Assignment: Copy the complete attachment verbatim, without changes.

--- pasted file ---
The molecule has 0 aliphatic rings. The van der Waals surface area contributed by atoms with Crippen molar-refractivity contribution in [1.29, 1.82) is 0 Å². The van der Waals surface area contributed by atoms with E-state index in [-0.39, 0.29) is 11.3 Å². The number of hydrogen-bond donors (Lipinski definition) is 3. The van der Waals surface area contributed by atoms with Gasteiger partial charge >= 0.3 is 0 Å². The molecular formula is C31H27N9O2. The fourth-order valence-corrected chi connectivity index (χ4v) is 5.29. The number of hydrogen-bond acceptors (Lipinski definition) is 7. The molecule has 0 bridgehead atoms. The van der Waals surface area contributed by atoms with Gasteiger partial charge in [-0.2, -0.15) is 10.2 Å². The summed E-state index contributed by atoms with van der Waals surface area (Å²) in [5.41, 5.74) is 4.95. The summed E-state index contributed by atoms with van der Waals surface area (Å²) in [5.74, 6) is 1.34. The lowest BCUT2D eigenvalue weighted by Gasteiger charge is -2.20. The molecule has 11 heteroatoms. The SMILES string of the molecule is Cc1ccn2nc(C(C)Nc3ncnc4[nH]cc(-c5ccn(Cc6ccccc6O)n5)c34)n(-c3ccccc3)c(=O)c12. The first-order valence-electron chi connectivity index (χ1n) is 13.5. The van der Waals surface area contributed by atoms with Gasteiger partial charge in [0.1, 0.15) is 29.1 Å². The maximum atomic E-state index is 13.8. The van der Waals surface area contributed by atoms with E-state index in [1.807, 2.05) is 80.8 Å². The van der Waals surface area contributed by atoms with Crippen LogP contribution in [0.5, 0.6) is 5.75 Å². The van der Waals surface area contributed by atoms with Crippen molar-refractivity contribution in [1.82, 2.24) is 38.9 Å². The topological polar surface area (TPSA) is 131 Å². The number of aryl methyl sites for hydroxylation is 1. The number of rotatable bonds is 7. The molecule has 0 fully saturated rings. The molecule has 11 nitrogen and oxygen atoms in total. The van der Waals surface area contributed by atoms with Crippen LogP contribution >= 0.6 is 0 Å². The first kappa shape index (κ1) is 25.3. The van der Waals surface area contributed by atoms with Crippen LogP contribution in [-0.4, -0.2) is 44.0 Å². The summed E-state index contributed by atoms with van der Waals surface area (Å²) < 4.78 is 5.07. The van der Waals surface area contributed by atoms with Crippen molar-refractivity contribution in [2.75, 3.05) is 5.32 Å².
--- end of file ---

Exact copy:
The molecule has 0 aliphatic rings. The van der Waals surface area contributed by atoms with Crippen molar-refractivity contribution in [1.29, 1.82) is 0 Å². The van der Waals surface area contributed by atoms with E-state index in [-0.39, 0.29) is 11.3 Å². The number of hydrogen-bond donors (Lipinski definition) is 3. The van der Waals surface area contributed by atoms with Gasteiger partial charge >= 0.3 is 0 Å². The molecular formula is C31H27N9O2. The fourth-order valence-corrected chi connectivity index (χ4v) is 5.29. The number of hydrogen-bond acceptors (Lipinski definition) is 7. The molecule has 0 bridgehead atoms. The van der Waals surface area contributed by atoms with Gasteiger partial charge in [-0.2, -0.15) is 10.2 Å². The summed E-state index contributed by atoms with van der Waals surface area (Å²) in [5.41, 5.74) is 4.95. The summed E-state index contributed by atoms with van der Waals surface area (Å²) in [5.74, 6) is 1.34. The lowest BCUT2D eigenvalue weighted by Gasteiger charge is -2.20. The molecule has 11 heteroatoms. The SMILES string of the molecule is Cc1ccn2nc(C(C)Nc3ncnc4[nH]cc(-c5ccn(Cc6ccccc6O)n5)c34)n(-c3ccccc3)c(=O)c12. The first-order valence-electron chi connectivity index (χ1n) is 13.5. The van der Waals surface area contributed by atoms with Gasteiger partial charge in [0.1, 0.15) is 29.1 Å². The maximum atomic E-state index is 13.8. The van der Waals surface area contributed by atoms with E-state index in [1.807, 2.05) is 80.8 Å². The van der Waals surface area contributed by atoms with Crippen LogP contribution in [0.5, 0.6) is 5.75 Å². The van der Waals surface area contributed by atoms with Crippen molar-refractivity contribution in [1.82, 2.24) is 38.9 Å². The topological polar surface area (TPSA) is 131 Å². The number of aryl methyl sites for hydroxylation is 1. The number of rotatable bonds is 7. The molecule has 0 fully saturated rings. The molecule has 11 nitrogen and oxygen atoms in total. The van der Waals surface area contributed by atoms with Crippen LogP contribution >= 0.6 is 0 Å². The first kappa shape index (κ1) is 25.3. The van der Waals surface area contributed by atoms with Crippen LogP contribution in [-0.4, -0.2) is 44.0 Å². The summed E-state index contributed by atoms with van der Waals surface area (Å²) < 4.78 is 5.07. The van der Waals surface area contributed by atoms with Crippen molar-refractivity contribution in [2.75, 3.05) is 5.32 Å².